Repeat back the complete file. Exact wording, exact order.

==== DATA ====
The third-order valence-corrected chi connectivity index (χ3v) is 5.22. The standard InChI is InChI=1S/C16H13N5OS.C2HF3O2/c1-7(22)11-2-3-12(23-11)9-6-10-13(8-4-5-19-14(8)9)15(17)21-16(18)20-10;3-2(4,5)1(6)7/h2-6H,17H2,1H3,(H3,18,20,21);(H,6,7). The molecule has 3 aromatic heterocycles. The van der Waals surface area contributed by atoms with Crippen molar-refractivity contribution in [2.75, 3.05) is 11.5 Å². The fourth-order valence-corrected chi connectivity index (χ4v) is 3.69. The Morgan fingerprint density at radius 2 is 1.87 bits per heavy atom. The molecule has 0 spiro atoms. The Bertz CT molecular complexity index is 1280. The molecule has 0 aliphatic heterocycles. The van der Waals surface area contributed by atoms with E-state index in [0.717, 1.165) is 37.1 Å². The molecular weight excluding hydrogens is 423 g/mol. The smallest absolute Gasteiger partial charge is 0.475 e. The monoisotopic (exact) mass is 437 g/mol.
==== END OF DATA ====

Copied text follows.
The third-order valence-corrected chi connectivity index (χ3v) is 5.22. The standard InChI is InChI=1S/C16H13N5OS.C2HF3O2/c1-7(22)11-2-3-12(23-11)9-6-10-13(8-4-5-19-14(8)9)15(17)21-16(18)20-10;3-2(4,5)1(6)7/h2-6H,17H2,1H3,(H3,18,20,21);(H,6,7). The molecule has 3 aromatic heterocycles. The van der Waals surface area contributed by atoms with Crippen molar-refractivity contribution in [2.75, 3.05) is 11.5 Å². The fourth-order valence-corrected chi connectivity index (χ4v) is 3.69. The Morgan fingerprint density at radius 2 is 1.87 bits per heavy atom. The molecule has 0 spiro atoms. The Bertz CT molecular complexity index is 1280. The molecule has 0 aliphatic heterocycles. The van der Waals surface area contributed by atoms with E-state index in [0.717, 1.165) is 37.1 Å². The molecular weight excluding hydrogens is 423 g/mol. The smallest absolute Gasteiger partial charge is 0.475 e. The monoisotopic (exact) mass is 437 g/mol.